The law governing amateur athletes is an amalgam of statutes, regulations, rules, procedures, and judicial decisions that apply to individual athletes, the academic institutions for which they compete, and most persons employed by those academic institutions. This body of law spans several areas of American jurisprudence, including tort law, tax law, antitrust law, and civil rights law, among others. Thus, the law governing amateur athletics is not a single body of law unto itself.
The most basic difference between amateur and professional athletes lies in the rewards that each group receives for athletic performances. Generally speaking, amateur athletes are not paid for their athletics performances, though the U.S. Gymnastics Association and the U.S. Figure Skating Association now allow member athletes to sponsor commercial products so long as the money earned is placed into trust. Professional athletes, by contrast, are typically paid annual salaries plus incentives tied to individual and team performance.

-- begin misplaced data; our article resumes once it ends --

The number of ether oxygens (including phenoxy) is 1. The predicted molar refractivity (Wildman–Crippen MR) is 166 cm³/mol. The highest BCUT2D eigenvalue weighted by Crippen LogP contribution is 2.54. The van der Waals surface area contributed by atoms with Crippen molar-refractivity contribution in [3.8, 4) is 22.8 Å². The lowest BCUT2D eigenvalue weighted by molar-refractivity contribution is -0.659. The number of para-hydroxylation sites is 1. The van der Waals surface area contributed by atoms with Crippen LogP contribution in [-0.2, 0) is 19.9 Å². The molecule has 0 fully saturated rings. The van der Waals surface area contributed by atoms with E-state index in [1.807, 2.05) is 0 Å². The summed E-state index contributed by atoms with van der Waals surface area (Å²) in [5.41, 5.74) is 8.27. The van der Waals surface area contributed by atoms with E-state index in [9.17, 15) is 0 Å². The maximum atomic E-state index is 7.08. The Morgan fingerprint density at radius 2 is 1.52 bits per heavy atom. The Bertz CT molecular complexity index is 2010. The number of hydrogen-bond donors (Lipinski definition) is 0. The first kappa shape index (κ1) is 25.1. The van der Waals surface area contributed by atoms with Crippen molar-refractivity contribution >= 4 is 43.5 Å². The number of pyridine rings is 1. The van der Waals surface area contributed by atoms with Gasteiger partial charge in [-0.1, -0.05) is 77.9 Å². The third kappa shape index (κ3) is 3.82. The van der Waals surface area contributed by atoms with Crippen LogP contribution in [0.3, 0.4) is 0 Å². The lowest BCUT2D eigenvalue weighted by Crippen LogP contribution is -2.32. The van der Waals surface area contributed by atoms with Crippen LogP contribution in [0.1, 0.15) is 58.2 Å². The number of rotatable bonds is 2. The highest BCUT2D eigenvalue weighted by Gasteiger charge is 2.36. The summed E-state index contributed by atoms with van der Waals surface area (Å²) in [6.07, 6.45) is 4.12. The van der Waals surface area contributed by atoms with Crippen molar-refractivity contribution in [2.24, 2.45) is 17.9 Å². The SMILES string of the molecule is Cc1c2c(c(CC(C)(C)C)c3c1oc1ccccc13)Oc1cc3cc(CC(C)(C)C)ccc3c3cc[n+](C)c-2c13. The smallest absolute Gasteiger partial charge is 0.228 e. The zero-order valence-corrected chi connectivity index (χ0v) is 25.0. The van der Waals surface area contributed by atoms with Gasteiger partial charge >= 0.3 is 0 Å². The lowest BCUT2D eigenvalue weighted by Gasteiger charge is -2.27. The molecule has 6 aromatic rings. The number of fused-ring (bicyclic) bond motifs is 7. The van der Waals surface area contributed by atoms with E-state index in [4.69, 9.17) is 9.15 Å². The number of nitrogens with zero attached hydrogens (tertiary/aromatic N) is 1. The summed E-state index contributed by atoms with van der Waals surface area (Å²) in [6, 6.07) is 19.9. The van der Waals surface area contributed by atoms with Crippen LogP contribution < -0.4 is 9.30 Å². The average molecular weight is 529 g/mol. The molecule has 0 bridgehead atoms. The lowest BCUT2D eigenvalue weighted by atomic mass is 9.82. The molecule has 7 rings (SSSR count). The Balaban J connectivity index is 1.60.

Athletic scholarships are the biggest reward offered to amateur athletes. Athletic scholarships pay for some or all of a student-athlete's tuition, including room and board, as long as the student-athlete remains enrolled at the school, continues to participate in the athletic program for which the scholarship was awarded, and maintains academic eligibility. Amateur athletes who are compensated for their performance in any way beyond their athletic scholarships can be stripped of their amateur status by National Collegiate Athletic Association (NCAA) or other college athletic organizations.